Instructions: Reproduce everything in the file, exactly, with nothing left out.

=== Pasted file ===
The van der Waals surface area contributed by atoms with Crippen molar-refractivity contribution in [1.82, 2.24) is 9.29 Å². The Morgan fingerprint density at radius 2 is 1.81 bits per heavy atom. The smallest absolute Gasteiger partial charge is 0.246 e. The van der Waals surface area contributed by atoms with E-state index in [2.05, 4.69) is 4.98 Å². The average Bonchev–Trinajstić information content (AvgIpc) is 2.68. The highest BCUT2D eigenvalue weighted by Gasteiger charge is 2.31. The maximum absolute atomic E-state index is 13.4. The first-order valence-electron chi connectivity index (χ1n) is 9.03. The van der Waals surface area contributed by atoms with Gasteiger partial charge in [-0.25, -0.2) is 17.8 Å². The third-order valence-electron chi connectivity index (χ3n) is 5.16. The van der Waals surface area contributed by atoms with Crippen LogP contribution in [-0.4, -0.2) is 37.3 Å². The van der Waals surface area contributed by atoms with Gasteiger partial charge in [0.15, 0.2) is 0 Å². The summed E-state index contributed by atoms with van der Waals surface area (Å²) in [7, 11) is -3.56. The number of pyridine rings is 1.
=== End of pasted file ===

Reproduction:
The van der Waals surface area contributed by atoms with Crippen molar-refractivity contribution in [1.82, 2.24) is 9.29 Å². The Morgan fingerprint density at radius 2 is 1.81 bits per heavy atom. The smallest absolute Gasteiger partial charge is 0.246 e. The van der Waals surface area contributed by atoms with E-state index in [2.05, 4.69) is 4.98 Å². The average Bonchev–Trinajstić information content (AvgIpc) is 2.68. The highest BCUT2D eigenvalue weighted by Gasteiger charge is 2.31. The maximum absolute atomic E-state index is 13.4. The first-order valence-electron chi connectivity index (χ1n) is 9.03. The van der Waals surface area contributed by atoms with Gasteiger partial charge in [-0.25, -0.2) is 17.8 Å². The third-order valence-electron chi connectivity index (χ3n) is 5.16. The van der Waals surface area contributed by atoms with Crippen LogP contribution in [-0.4, -0.2) is 37.3 Å². The van der Waals surface area contributed by atoms with Gasteiger partial charge in [0.15, 0.2) is 0 Å². The summed E-state index contributed by atoms with van der Waals surface area (Å²) in [7, 11) is -3.56. The number of pyridine rings is 1.